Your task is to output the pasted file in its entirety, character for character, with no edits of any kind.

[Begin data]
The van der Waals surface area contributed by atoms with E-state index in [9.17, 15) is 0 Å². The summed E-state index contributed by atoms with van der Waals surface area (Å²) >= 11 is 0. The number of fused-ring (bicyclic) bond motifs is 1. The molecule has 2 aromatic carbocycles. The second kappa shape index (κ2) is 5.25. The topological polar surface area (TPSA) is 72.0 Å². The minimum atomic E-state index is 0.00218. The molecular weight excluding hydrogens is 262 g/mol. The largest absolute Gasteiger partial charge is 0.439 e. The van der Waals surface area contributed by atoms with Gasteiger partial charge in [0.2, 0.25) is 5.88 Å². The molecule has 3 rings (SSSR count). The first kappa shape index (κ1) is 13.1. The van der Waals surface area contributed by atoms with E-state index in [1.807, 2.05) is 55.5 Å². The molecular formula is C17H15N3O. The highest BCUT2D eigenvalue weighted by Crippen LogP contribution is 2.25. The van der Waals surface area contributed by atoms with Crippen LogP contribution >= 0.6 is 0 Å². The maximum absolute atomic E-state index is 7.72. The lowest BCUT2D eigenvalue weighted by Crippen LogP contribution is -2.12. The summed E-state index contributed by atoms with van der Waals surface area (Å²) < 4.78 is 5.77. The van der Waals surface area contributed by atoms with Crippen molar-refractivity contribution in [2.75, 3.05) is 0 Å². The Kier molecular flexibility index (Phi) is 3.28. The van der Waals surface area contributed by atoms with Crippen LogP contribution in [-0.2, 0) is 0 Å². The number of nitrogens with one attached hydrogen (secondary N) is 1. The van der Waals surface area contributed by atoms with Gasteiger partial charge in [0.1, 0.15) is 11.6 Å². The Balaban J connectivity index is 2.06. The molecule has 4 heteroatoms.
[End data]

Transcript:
The van der Waals surface area contributed by atoms with E-state index in [9.17, 15) is 0 Å². The summed E-state index contributed by atoms with van der Waals surface area (Å²) >= 11 is 0. The number of fused-ring (bicyclic) bond motifs is 1. The molecule has 2 aromatic carbocycles. The second kappa shape index (κ2) is 5.25. The topological polar surface area (TPSA) is 72.0 Å². The minimum atomic E-state index is 0.00218. The molecular weight excluding hydrogens is 262 g/mol. The largest absolute Gasteiger partial charge is 0.439 e. The van der Waals surface area contributed by atoms with Gasteiger partial charge in [0.2, 0.25) is 5.88 Å². The molecule has 3 rings (SSSR count). The first kappa shape index (κ1) is 13.1. The van der Waals surface area contributed by atoms with E-state index in [1.807, 2.05) is 55.5 Å². The molecular formula is C17H15N3O. The highest BCUT2D eigenvalue weighted by Crippen LogP contribution is 2.25. The van der Waals surface area contributed by atoms with Crippen LogP contribution >= 0.6 is 0 Å². The maximum absolute atomic E-state index is 7.72. The lowest BCUT2D eigenvalue weighted by Crippen LogP contribution is -2.12. The summed E-state index contributed by atoms with van der Waals surface area (Å²) < 4.78 is 5.77. The van der Waals surface area contributed by atoms with Crippen molar-refractivity contribution in [2.75, 3.05) is 0 Å². The Kier molecular flexibility index (Phi) is 3.28. The van der Waals surface area contributed by atoms with Crippen LogP contribution in [-0.2, 0) is 0 Å². The number of nitrogens with one attached hydrogen (secondary N) is 1. The van der Waals surface area contributed by atoms with Gasteiger partial charge in [0.1, 0.15) is 11.6 Å². The Balaban J connectivity index is 2.06. The molecule has 4 heteroatoms.